Domestic Violence Awareness Month is here! In 1989, the United States Congress passed a public law that established October as Domestic Violence Awareness Month.[1] Since then, October has been a time to acknowledge domestic violence survivors and be a voice for its victims.  Communities and advocacy organizations across the country try to raise awareness about the signs of abuse and the ways to stop it, as well as try to uplift survivor stories and provide additional resources to leaders and policymakers. The National Network to End Domestic Violence has named this year’s theme as #Every1KnowsSome1, which seeks to recognize how common domestic violence is and that it consists  of more than physical violence.

Domestic violence is the willful intimidation, physical assault, battery, sexual assault, and/or other abusive behavior as a systematic pattern of dominance and control.[2] Domestic violence is prevalent in every community, and impacts people of all ages.[3]   It includes physical violence, sexual violence, psychological violence, and emotional abuse. Domestic violence can result in physical injury, psychological trauma, and sometimes, death. The devastating consequences of domestic violence can cross generations and last a lifetime.

The U.S. Department of Justice conducted a study that found approximately 1.3 million women and 835,000 men are physically assaulted by an intimate partner annually in the United States.[4] The study also found that violence against women is primarily intimate partner violence, and that women are significantly more likely than men to be injured during an assault. Every nine seconds, a woman in the United States is beaten or assaulted by a current or ex-significant other. One in four men are victims of some form of physical violence by an intimate partner.[5]

The National Coalition Against Domestic Violence created a list of examples of abusive tendencies, which may be considered domestic violence. These behaviors include, but are not limited to:

  • Telling the victim that they can never do anything right
  • Showing jealousy of the victim’s family and friends and time spent away
  • Accusing the victim of cheating
  • Keeping or discouraging the victim from seeing friends or family members
  • Embarrassing or shaming the victim with put-downs
  • Controlling every penny spent in the household
  • Taking the victim’s money or refusing to give them money for expenses
  • Looking at or acting in ways that scare the person they are abusing
  • Controlling who the victim sees, where they go, or what they do
  • Dictating how the victim dresses, wears their hair, etc.
  • Stalking the victim or monitoring their victim’s every move (in person or also via the internet and/or other devices such as GPS tracking or the victim’s phone)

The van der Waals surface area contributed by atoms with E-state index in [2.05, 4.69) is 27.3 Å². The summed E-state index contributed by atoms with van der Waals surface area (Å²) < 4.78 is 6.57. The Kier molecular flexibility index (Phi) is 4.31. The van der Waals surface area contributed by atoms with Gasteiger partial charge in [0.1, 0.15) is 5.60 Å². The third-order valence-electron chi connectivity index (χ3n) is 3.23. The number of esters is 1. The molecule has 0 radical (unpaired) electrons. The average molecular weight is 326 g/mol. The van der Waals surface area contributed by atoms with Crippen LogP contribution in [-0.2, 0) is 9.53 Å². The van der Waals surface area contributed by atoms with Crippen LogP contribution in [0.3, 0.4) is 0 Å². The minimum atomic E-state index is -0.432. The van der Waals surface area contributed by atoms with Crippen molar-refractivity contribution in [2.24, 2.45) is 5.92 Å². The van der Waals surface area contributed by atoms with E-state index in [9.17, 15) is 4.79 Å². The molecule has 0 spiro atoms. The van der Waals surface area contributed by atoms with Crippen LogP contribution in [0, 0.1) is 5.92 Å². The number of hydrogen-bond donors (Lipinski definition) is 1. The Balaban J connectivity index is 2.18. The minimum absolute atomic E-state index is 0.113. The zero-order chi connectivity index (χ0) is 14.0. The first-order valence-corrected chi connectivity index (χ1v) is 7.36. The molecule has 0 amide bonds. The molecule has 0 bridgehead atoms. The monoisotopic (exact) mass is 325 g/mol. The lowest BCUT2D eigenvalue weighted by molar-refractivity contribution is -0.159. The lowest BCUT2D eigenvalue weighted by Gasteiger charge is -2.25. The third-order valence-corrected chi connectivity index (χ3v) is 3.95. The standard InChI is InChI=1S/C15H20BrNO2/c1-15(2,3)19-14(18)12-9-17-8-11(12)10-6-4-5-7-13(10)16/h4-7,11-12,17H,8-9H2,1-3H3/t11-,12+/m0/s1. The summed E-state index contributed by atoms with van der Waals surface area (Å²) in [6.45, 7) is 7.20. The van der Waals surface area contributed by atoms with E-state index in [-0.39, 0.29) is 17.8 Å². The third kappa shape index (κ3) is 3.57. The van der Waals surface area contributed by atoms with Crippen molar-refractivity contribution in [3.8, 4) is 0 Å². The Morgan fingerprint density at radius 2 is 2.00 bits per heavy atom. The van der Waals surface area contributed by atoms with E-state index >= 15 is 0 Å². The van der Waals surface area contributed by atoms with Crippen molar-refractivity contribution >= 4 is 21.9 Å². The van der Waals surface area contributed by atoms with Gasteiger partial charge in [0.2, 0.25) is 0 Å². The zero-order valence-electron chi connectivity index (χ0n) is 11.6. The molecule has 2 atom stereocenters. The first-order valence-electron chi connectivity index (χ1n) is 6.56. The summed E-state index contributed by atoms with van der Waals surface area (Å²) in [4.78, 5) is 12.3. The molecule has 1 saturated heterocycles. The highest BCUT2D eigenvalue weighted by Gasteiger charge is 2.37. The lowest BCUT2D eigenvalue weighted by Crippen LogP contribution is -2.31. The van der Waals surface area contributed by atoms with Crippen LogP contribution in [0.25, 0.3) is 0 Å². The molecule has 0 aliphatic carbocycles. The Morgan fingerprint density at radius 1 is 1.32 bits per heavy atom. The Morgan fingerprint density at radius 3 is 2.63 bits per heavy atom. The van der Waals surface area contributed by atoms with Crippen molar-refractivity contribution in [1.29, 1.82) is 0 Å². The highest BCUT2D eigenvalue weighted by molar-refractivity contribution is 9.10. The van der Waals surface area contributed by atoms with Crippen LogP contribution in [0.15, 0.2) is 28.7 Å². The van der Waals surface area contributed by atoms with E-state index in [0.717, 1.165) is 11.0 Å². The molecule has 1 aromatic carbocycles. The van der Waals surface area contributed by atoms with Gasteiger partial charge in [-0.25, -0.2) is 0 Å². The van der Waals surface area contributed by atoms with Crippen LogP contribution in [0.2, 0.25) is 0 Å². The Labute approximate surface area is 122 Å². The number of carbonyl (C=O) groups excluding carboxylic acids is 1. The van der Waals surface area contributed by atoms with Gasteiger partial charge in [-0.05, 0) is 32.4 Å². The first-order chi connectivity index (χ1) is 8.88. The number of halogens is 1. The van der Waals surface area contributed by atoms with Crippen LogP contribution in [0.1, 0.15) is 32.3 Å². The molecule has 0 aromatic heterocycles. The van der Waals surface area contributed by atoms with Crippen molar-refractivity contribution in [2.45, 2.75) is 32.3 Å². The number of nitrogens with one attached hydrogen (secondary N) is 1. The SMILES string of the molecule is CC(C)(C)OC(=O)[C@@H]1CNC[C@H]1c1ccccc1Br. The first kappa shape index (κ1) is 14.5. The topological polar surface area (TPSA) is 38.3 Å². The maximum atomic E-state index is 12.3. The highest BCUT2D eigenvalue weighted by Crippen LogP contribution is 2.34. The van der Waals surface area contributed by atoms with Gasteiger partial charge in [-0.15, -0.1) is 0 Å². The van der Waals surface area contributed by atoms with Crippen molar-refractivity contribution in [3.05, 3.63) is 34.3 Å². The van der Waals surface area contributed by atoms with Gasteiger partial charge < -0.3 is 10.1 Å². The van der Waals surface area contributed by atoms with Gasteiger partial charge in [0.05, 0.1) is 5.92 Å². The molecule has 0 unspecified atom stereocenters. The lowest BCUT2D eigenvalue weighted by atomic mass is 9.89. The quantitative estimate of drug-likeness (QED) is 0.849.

• Preventing the victim from making their own decisions
  • Telling the victim that they are a bad parent or threatening to hurt, kill, or take away their children
  • Threatening to hurt or kill the victim’s friends, loved ones, or pets
  • Intimidating the victim with guns, knives, or other weapons
  • Pressuring the victim to have sex when they don’t want to or to do things sexually they are not comfortable with
  • Forcing sex with others
  • Refusing to use protection when having sex or sabotaging birth control
  • Pressuring or forcing the victim to use drugs or alcohol
  • Preventing the victim from working or attending school, harassing the victim at either, keeping their victim up all night so they perform badly at their job or in school
  • Destroying the victim’s property[6]

There are several resources in the state as well as nationwide that support victims of domestic violence. For help, please call the hotline below.

For anonymous, confidential help available 24/7, call the National Domestic Violence Hotline at 1-800-799-7233 (SAFE) or 1-800-787-3224 (TTY) now.

[1] Rise Above Violence, October is National Domestic Violence Awareness Month, https://www.riseaboveviolence.org/october—domestic-violence-awareness-month.html#/.

[2] National Coalition Against Domestic Violence, What is Domestic Violence?, https://ncadv.org/learn-more.

[3] The National Child Traumatic Stress Network, National Domestic Violence Awareness Month, https://www.nctsn.org/resources/public-awareness/national-domestic-violence-awareness-month.

[4] U.S. Dep’t Justice, Full Report of the Prevalence, Incidence, and Consequences of Violence Against Women, Nov. 2000, chrome-extension://efaidnbmnnnibpcajpcglclefindmkaj/https://www.ojp.gov/pdffiles1/nij/183781.pdf.

[5] National Calendar, National Domestic Violence Awareness Month, https://nationaldaycalendar.com/national-domestic-violence-awareness-month-october/.

[6] National Coalition Against Domestic Violence,  supra note 2.